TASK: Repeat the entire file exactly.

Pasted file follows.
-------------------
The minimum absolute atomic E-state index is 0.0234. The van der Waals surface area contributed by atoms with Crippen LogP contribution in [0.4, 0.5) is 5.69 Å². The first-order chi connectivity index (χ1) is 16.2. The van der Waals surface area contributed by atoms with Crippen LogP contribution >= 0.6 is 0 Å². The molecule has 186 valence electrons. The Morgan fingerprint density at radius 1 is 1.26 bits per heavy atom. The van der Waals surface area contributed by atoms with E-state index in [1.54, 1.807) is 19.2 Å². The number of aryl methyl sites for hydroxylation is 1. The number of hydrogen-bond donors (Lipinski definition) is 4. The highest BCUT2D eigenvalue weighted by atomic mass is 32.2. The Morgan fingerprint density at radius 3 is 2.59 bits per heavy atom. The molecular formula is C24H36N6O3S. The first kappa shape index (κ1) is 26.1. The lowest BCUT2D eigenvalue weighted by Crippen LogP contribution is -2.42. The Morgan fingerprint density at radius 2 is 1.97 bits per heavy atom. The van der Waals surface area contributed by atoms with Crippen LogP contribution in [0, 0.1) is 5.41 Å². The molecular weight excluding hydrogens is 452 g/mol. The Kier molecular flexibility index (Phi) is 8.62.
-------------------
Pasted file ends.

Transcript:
The minimum absolute atomic E-state index is 0.0234. The van der Waals surface area contributed by atoms with Crippen LogP contribution in [0.4, 0.5) is 5.69 Å². The first-order chi connectivity index (χ1) is 16.2. The van der Waals surface area contributed by atoms with Crippen LogP contribution >= 0.6 is 0 Å². The molecule has 186 valence electrons. The Morgan fingerprint density at radius 1 is 1.26 bits per heavy atom. The van der Waals surface area contributed by atoms with E-state index in [1.54, 1.807) is 19.2 Å². The number of aryl methyl sites for hydroxylation is 1. The number of hydrogen-bond donors (Lipinski definition) is 4. The highest BCUT2D eigenvalue weighted by atomic mass is 32.2. The Morgan fingerprint density at radius 3 is 2.59 bits per heavy atom. The molecular formula is C24H36N6O3S. The first kappa shape index (κ1) is 26.1. The lowest BCUT2D eigenvalue weighted by Crippen LogP contribution is -2.42. The Morgan fingerprint density at radius 2 is 1.97 bits per heavy atom. The van der Waals surface area contributed by atoms with Crippen LogP contribution in [0, 0.1) is 5.41 Å². The molecular weight excluding hydrogens is 452 g/mol. The Kier molecular flexibility index (Phi) is 8.62.